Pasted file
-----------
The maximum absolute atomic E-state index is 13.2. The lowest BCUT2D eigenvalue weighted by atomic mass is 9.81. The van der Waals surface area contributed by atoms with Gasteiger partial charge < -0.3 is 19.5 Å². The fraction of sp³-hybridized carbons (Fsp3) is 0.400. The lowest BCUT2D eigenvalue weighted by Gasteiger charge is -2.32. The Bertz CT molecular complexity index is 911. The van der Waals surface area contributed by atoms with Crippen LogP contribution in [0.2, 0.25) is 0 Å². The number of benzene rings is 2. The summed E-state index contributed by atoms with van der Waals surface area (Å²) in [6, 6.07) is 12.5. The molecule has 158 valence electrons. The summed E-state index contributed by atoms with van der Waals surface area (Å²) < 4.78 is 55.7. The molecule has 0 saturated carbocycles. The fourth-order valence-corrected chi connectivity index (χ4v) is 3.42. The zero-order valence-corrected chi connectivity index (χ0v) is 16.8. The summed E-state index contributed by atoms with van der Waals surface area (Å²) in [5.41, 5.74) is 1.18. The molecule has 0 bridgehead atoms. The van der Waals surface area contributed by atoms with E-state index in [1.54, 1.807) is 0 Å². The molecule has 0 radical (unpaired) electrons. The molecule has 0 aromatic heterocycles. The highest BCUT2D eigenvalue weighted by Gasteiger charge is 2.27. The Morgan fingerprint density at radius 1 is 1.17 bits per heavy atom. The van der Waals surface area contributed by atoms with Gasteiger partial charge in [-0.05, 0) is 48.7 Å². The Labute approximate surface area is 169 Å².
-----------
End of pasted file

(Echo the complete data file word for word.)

The maximum absolute atomic E-state index is 13.2. The lowest BCUT2D eigenvalue weighted by atomic mass is 9.81. The van der Waals surface area contributed by atoms with Gasteiger partial charge < -0.3 is 19.5 Å². The fraction of sp³-hybridized carbons (Fsp3) is 0.400. The lowest BCUT2D eigenvalue weighted by Gasteiger charge is -2.32. The Bertz CT molecular complexity index is 911. The van der Waals surface area contributed by atoms with Crippen LogP contribution in [0.2, 0.25) is 0 Å². The number of benzene rings is 2. The summed E-state index contributed by atoms with van der Waals surface area (Å²) in [6, 6.07) is 12.5. The molecule has 158 valence electrons. The summed E-state index contributed by atoms with van der Waals surface area (Å²) < 4.78 is 55.7. The molecule has 0 saturated carbocycles. The fourth-order valence-corrected chi connectivity index (χ4v) is 3.42. The zero-order valence-corrected chi connectivity index (χ0v) is 16.8. The summed E-state index contributed by atoms with van der Waals surface area (Å²) in [5.41, 5.74) is 1.18. The molecule has 0 bridgehead atoms. The van der Waals surface area contributed by atoms with E-state index in [1.54, 1.807) is 0 Å². The molecule has 0 radical (unpaired) electrons. The molecule has 0 aromatic heterocycles. The highest BCUT2D eigenvalue weighted by Gasteiger charge is 2.27. The Morgan fingerprint density at radius 1 is 1.17 bits per heavy atom. The van der Waals surface area contributed by atoms with Gasteiger partial charge in [-0.05, 0) is 48.7 Å². The Labute approximate surface area is 169 Å².